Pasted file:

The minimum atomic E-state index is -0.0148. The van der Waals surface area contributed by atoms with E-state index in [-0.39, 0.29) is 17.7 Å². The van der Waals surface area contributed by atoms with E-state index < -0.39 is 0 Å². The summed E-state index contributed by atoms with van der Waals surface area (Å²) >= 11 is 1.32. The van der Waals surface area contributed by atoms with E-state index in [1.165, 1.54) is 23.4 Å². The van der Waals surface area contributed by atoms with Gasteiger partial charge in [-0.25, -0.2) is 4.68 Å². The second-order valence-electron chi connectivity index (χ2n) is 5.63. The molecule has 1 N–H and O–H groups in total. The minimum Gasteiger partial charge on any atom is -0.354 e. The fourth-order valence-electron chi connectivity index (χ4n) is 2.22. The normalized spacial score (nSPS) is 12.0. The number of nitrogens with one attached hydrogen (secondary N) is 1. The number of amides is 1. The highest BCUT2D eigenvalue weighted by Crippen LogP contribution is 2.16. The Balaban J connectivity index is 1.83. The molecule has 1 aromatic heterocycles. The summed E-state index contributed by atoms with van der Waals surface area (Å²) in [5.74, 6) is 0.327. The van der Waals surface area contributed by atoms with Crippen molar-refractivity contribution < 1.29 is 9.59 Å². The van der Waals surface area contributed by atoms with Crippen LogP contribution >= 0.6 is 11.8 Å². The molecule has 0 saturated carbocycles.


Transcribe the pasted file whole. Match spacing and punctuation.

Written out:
The minimum atomic E-state index is -0.0148. The van der Waals surface area contributed by atoms with E-state index in [-0.39, 0.29) is 17.7 Å². The van der Waals surface area contributed by atoms with E-state index < -0.39 is 0 Å². The summed E-state index contributed by atoms with van der Waals surface area (Å²) >= 11 is 1.32. The van der Waals surface area contributed by atoms with E-state index in [1.165, 1.54) is 23.4 Å². The van der Waals surface area contributed by atoms with Gasteiger partial charge in [-0.25, -0.2) is 4.68 Å². The second-order valence-electron chi connectivity index (χ2n) is 5.63. The molecule has 1 N–H and O–H groups in total. The minimum Gasteiger partial charge on any atom is -0.354 e. The fourth-order valence-electron chi connectivity index (χ4n) is 2.22. The normalized spacial score (nSPS) is 12.0. The number of nitrogens with one attached hydrogen (secondary N) is 1. The number of amides is 1. The highest BCUT2D eigenvalue weighted by Crippen LogP contribution is 2.16. The Balaban J connectivity index is 1.83. The molecule has 1 aromatic heterocycles. The summed E-state index contributed by atoms with van der Waals surface area (Å²) in [5.74, 6) is 0.327. The van der Waals surface area contributed by atoms with Crippen molar-refractivity contribution < 1.29 is 9.59 Å². The van der Waals surface area contributed by atoms with Crippen LogP contribution >= 0.6 is 11.8 Å². The molecule has 0 saturated carbocycles.